In the last blog [here], we acknowledged the advantages and disadvantages of paper and digital billing, from a business stakeholder perspective. A key point derived was that if digital billing does not work for the consumer, then it does not work for anyone. To elaborate, here is a review of why a transition to digital billing may or may not be viable, from a consumer perspective.
Advantages and disadvantages of paper bills for billpayers
Before digital billing became available to businesses, paper billing expenses were classed as necessary overheads. They were absorbed by the entire consumer base through overall service costs.
With digital billing now a viable option for many organisations, businesses are able to maintain competitive service costs by attaching a paper billing fee on a user-pay basis.
While this marks positive news for those for those able to use digital billing, it is largely disadvantaged groups who depend on paper bills who are having to bear the cost. These groups often include the elderly or socio-economically disadvantaged who might lack internet access, have some type of disability, or are digitally illiterate.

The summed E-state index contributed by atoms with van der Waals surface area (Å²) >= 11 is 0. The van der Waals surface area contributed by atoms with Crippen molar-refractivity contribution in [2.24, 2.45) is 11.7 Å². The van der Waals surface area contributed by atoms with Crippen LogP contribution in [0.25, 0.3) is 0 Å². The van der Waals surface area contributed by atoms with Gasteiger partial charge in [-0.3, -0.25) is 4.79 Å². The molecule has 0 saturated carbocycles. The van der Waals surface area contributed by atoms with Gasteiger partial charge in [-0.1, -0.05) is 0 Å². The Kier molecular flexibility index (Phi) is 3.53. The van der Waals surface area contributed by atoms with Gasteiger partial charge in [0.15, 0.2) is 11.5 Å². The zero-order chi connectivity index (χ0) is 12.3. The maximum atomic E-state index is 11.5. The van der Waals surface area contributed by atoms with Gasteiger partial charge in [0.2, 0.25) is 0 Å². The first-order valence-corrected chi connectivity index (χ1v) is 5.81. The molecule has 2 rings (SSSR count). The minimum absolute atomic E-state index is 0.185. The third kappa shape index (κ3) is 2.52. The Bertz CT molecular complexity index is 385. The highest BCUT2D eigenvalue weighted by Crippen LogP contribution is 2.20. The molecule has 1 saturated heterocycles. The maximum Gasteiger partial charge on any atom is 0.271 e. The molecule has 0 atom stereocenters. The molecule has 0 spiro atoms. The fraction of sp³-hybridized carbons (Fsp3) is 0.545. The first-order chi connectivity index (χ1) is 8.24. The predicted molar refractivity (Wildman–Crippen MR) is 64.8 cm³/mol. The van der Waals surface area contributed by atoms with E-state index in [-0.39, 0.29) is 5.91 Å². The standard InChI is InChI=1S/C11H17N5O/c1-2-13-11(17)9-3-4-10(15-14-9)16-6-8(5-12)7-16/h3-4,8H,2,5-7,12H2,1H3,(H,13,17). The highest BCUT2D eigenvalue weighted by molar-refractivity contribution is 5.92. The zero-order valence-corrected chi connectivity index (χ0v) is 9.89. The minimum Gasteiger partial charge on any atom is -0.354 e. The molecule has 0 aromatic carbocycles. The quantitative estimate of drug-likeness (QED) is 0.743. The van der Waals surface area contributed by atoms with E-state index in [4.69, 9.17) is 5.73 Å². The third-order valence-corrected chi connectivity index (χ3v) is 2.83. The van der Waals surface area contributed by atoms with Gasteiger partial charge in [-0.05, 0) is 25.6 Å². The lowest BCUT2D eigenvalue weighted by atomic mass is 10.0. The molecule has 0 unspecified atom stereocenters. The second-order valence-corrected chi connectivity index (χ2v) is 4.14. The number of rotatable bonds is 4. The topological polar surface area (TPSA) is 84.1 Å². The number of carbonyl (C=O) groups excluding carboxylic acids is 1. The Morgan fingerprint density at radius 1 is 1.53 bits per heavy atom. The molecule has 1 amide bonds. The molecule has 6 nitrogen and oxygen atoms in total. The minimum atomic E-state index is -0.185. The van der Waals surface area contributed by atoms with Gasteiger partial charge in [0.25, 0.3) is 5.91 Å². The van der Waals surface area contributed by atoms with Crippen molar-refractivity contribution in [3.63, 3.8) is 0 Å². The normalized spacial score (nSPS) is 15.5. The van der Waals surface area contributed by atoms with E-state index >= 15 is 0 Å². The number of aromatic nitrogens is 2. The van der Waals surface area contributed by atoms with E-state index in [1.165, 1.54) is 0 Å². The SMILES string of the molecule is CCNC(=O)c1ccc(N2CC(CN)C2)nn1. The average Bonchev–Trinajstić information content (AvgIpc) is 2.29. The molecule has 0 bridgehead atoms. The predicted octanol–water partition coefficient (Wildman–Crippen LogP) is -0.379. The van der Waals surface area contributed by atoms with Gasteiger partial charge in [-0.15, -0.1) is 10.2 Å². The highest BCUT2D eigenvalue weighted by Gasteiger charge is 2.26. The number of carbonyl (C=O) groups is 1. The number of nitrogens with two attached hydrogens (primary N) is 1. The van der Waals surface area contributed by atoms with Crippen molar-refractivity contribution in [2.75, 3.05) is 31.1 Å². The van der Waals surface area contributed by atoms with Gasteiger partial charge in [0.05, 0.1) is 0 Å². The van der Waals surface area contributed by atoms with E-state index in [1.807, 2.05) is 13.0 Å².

Reviews submitted to Consumer Affairs Australia and New Zealand (CAANZ) also indicate that some businesses may now be exploiting paper billing and as an additional revenue stream, with charges often outweighing the true expense to the business. While we believe the majority of businesses act ethically, it is unfortunate for the consumer where this is the case.
Advantages and disadvantages of digital bills for billpayers
As we become a more technologically-enabled society, digital billing seems a logical step from both a practical and environmental point of view.
By 2020, 94 per cent of households are expected to have internet access; and 100 per cent by 2030. However, there are currently still 1.2 million households without reasonable access.
Consumers with internet can enjoy more convenient and efficient management of their finances. However spam filters may mean that digital bills are initially unnoticed or altogether not received, exposing them to potential fees and penalties. There are also legitimate concerns regarding scam emails.
The challenges presented by both options for all stakeholders indicate the need for an entirely new approach which is fair and easy for everyone.